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FAITH RIZZO v. JOHN RIZZO (03/18/69)

SUPREME COURT OF NEW YORK, APPELLATE DIVISION, THIRD DEPARTMENT


March 18, 1969

FAITH RIZZO, APPELLANT,
v.
JOHN RIZZO, RESPONDENT

Gibson, P. J., Reynolds, Staley, Jr., Cooke and Greenblott, JJ., concur in memorandum Per Curiam.

Author: Per Curiam

Appeal by plaintiff wife, in an action for divorce, from an order of the Family Court of Montgomery County, entered October 17, 1968, which fixed defendant's visitation rights; the order and the determination upon which it was predicated having been made upon referral by the Supreme Court pursuant to section 467 of the Family Court Act, whereby it is, among other things, provided that an order made thereunder is appealable only as provided in article 10 of the act. That article, in turn, provides for appeal "as of right from any order of disposition and, in the discretion of the appropriate appellate division, from any other order under [the] act." (Family Ct. Act, § 1012.) An "order of disposition" is a "final" order (Matter of Taylor v. Taylor, 23 A.D.2d 747); and the order purportedly appealed from is not that (Klein v. Klein, 8 A.D.2d 844; Matter of Klein v. Klein, 11 A.D.2d 781). The appeal was taken without permission and must be dismissed, sua sponte (Matter of Commissioner of Welfare of City of N. Y. v. Grandolfo, 30 A.D.2d 521). There is nothing in the record, by way of a notice of appeal or anything else, supportive of the statement in the record that appeal is taken from the order granted November 25, 1968. It seems appropriate to note, for counsel's guidance in completing the pending proceedings without further delay, the comprehensive jurisdiction possessed by the Supreme Court to refer matters of this nature and the complete jurisdiction of the Family Court to adjudicate them. Even before the broad constitutional and statutory provisions now in effect had become law (see, e.g., N. Y. Const., art. VI, § 13, subd. c; Family Court Act, § 467), this court recognized the jurisdiction of the then Children's Court to effectually modify a judgment or order of the Supreme Court respecting custody, upon the Supreme Court's referral of the issue. (Sprague v. Sprague, 283 App. Div. 679.) Here, of course there was the "referral of an application relative to * * * visitation", which was lacking in Matter of Bolatin v. Bolatin (29 A.D.2d 534, affd. 22 N.Y.2d 794), upon which appellant mistakenly relies.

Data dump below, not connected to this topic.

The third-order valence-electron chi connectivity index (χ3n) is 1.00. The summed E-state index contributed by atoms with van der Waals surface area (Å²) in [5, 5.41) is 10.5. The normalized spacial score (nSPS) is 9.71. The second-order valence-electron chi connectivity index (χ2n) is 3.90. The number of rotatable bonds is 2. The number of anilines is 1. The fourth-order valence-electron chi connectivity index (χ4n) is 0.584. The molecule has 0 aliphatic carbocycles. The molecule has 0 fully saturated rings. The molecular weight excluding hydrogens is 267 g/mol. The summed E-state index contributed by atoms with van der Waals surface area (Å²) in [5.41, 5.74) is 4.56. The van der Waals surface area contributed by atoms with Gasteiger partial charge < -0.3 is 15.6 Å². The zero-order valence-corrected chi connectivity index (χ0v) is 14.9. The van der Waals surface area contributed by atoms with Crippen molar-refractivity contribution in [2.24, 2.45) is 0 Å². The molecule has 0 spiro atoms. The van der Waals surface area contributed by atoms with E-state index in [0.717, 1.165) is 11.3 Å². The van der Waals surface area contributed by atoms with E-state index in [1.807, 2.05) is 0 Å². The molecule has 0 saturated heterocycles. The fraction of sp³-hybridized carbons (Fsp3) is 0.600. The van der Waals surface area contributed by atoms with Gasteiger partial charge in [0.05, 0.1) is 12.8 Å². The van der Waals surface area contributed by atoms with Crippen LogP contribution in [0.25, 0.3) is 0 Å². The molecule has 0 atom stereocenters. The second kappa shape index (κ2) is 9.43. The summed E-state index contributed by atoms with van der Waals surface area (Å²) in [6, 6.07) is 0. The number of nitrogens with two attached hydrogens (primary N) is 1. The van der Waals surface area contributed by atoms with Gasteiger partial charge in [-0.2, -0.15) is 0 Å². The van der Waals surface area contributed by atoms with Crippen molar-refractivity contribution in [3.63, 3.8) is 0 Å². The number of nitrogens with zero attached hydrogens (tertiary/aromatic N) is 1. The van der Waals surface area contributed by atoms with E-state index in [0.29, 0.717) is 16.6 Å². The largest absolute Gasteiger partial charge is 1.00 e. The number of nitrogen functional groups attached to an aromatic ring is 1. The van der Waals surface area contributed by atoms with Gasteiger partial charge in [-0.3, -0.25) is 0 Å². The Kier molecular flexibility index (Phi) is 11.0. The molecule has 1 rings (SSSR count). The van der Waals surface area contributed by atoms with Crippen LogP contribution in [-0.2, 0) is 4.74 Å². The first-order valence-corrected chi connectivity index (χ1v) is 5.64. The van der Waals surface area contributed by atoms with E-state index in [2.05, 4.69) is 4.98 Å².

Disposition

 Appeal dismissed, with costs.

19690318

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